Overuse is caused by both supply and demand. Many patients are dissatisfied with “wait and see” approaches; they want a clear diagnosis of the cause of their pain, information and instructions, and immediate pain relief. Some overtly avoid physical activity during an acute episode of back pain because they are afraid of aggravating their condition. These fears are only made worse when providers use diagnoses that “medicalize” the condition and further discourage patient activation (that is, a patient’s engagement in his or her own health care). In fact, certain changes in the spine, such as intervertebral disc degeneration, along with many other imaging findings, are common among aging patients and not necessarily correlated with low back pain symptoms.
Physician reimbursement methods and member insurance benefits can also incentivize overuse. For providers, retrospective payment for services may encourage the provision of more tests and procedures than is actually necessary to achieve better patient outcomes and upcoding for the maximum expected return per-patient visit, instead of adherence to evidence-based practices. In the physical therapy environment, interventions and procedures that have little or no support in the clinical literature typically have higher reimbursement rates than interventions that have been shown to be beneficial. Patients may also be incentivized to seek any medical service for their back pain, instead of considering those options that might be more effective or cost efficient. Many publicly insured patients are shielded from paying (cost sharing) for back pain treatment, and those who are privately insured have per-visit copayment responsibilities that fail to support interest and engagement in optimal physical therapy treatment.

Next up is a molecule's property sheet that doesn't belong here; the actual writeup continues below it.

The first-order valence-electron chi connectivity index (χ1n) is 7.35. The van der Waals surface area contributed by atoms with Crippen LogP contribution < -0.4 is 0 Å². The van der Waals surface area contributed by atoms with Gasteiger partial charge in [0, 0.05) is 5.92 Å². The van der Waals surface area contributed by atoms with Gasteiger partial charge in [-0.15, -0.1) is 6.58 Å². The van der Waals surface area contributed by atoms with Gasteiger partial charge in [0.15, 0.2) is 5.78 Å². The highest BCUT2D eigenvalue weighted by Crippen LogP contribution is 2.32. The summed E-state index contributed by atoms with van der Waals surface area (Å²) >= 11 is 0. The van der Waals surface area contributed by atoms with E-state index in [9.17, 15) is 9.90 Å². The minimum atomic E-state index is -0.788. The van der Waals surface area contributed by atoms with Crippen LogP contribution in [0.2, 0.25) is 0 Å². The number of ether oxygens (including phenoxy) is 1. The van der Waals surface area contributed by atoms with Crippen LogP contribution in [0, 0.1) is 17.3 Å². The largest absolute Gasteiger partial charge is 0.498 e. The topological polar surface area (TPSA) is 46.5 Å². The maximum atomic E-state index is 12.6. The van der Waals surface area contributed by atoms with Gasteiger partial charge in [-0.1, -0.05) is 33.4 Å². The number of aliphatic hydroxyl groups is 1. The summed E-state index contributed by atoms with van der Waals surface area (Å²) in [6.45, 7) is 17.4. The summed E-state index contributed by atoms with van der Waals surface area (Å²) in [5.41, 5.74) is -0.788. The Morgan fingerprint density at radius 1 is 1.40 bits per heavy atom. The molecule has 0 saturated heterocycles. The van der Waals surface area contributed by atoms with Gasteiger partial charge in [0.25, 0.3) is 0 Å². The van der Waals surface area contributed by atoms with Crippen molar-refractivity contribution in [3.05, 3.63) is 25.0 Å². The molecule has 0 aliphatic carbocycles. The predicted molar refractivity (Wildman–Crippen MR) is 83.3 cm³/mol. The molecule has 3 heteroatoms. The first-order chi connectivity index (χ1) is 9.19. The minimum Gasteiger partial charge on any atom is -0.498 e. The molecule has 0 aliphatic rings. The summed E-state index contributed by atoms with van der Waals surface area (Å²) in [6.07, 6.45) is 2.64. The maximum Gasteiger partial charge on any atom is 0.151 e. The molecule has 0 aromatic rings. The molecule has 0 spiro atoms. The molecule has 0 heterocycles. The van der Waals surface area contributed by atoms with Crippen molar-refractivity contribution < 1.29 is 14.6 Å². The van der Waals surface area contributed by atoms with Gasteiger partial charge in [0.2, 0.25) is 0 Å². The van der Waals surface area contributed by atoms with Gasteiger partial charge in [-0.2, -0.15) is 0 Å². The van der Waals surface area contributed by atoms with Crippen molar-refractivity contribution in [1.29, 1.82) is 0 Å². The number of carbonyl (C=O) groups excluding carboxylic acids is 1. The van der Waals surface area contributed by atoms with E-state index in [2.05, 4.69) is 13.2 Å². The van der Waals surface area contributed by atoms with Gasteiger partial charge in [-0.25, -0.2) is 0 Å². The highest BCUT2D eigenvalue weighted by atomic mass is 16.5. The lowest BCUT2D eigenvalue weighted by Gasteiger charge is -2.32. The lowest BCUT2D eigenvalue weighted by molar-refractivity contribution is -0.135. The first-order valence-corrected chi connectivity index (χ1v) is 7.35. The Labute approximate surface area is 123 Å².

Should the experience of Tiger Woods and Steve Kerr help others make decisions about surgery? We imagine that they both received care from the most highly esteemed professionals, that cost was not an obstacle, and that their care was attentive. Presumably, their results did not meet expectations discussed with their providers. Steve Kerr has sought to share his experience with others and advised during an April 23 press conference, “I can tell you if you’re listening out there, if you have a back problem, stay away from surgery. I can say that from the bottom of my heart. Rehab, rehab, rehab. Don’t let anybody get in there.” Recent media reports indicate that Tiger Woods not only continues to experience back pain that is impeding his play, but additional consequences include side effects associated with opiate pain relievers.
We hope these high-profile experiences will promote more dialogue about the risks of overuse. Overuse in health care is pervasive, costly, and causes harm to patients, yet it has been remarkably difficult to get the medical profession, health care industry, and general public to acknowledge the scope of the problem or take steps to reduce it. Sometimes, an influential story can be more impactful in changing public opinion than a mound of evidence. We should take this opportunity to discuss these important lessons about the risks of surgery, the downside of too much care, and the fact that spending more on health care does not necessarily deliver the best outcomes.